The data collected is permanently stored and may be retrieved by interested persons. This “database” provides the defense attorney with a wealth of discovery material useful at hearing or trial. At the touch of a button, the entire history of a specific machine, including all test results and recorded malfunctions, can be retrieved. The database can reveal how many times the machine gave results outside the requirements of the Washington Administrative Code, how many times the machine has experienced an error code, how many “incomplete” tests may have preceded a client’s “refusal,” how many times the machine has “misdiagnosed” an interferent, etc.

In preparing for cross-examination of the state’s expert in a DataMaster case, keep in mind the newness of the machine and breath test procedure. Cross examination is limited only by your imagination, knowledge of the machine’s theory, electronic and mechanical features, and its performance history.

IV. Cross-Examination of the DataMaster Technician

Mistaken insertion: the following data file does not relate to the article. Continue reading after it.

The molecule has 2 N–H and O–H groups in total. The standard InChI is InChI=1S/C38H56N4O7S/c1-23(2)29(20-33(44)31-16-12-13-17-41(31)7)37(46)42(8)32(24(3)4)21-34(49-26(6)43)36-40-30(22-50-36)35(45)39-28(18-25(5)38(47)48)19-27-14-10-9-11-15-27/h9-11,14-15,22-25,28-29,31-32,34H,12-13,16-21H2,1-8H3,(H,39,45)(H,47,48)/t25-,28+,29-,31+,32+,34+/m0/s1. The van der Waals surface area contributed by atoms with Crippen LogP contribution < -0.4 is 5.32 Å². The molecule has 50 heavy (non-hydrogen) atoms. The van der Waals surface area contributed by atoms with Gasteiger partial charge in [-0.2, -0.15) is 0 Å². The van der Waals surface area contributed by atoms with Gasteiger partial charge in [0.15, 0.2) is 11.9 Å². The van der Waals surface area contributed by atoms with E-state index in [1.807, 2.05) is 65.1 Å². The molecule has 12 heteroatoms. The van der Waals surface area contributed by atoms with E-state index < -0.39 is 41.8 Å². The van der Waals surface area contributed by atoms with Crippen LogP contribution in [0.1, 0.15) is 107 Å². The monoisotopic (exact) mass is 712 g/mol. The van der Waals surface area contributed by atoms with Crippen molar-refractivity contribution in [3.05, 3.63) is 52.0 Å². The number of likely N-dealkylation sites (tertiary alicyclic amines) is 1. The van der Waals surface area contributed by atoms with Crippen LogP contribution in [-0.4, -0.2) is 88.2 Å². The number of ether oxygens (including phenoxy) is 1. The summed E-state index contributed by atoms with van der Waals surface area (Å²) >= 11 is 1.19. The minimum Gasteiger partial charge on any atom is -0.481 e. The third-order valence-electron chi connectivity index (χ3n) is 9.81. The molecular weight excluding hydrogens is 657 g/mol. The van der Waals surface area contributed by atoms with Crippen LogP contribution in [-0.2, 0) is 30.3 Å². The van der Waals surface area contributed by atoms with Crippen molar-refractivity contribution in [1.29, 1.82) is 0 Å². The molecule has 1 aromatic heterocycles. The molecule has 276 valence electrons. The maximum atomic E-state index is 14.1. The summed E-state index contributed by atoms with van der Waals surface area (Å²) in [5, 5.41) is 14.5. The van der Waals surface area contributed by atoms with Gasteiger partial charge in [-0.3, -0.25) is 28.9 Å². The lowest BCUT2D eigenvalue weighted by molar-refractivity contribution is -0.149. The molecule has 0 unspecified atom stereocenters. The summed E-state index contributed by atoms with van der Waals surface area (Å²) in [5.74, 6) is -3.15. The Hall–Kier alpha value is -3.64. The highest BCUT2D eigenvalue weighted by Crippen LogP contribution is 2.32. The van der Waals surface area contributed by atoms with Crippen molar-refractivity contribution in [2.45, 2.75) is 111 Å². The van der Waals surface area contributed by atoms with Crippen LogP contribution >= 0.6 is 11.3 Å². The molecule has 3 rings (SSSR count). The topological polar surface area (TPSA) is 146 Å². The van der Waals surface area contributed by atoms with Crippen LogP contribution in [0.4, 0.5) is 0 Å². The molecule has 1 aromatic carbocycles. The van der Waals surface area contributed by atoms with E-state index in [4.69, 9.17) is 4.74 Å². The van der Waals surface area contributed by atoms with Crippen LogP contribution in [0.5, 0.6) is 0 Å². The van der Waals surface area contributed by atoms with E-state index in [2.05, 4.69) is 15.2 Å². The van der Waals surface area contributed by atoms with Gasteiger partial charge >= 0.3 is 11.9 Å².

The DataMaster is an incredibly complex piece of machinery. Most attorneys will initially be intimidated by its apparent sophistication. However, it is this very complexity which provides many of the fruitful areas for cross-examination. For the relative newcomer, however, it is advisable to keep it simple and direct. The following is a brief outline of suggested areas of cross-examination of the DataMaster technician.

A. History of the Machine

To begin, review the cross-examination of State Patrol Sergeant Rod Gullberg in City of Bellevue vs. Van Noort, (Bellevue District Court Cause BE 92686). The examination reveals the many changes in individual components in the machine since its approval for use by the state toxicologist. Remember, the DataMaster was designed and built specifically for the state of Washington and was literally “approved” before the state had even received the first prototype. But continuous malfunctions and consistent unreliability required literally dozens of changes in individual components. The DataMaster of today bears little resemblance to the DataMaster approved in March of 1985. In fact, individual components continue to be changed, altered, reprogrammed and redesigned. Stress the unproven tack record of the machine and continual alterations. The unfortunate truth is that the machine was rushed into service well before the bugs had been worked out, and is still experiencing unexplained difficulties.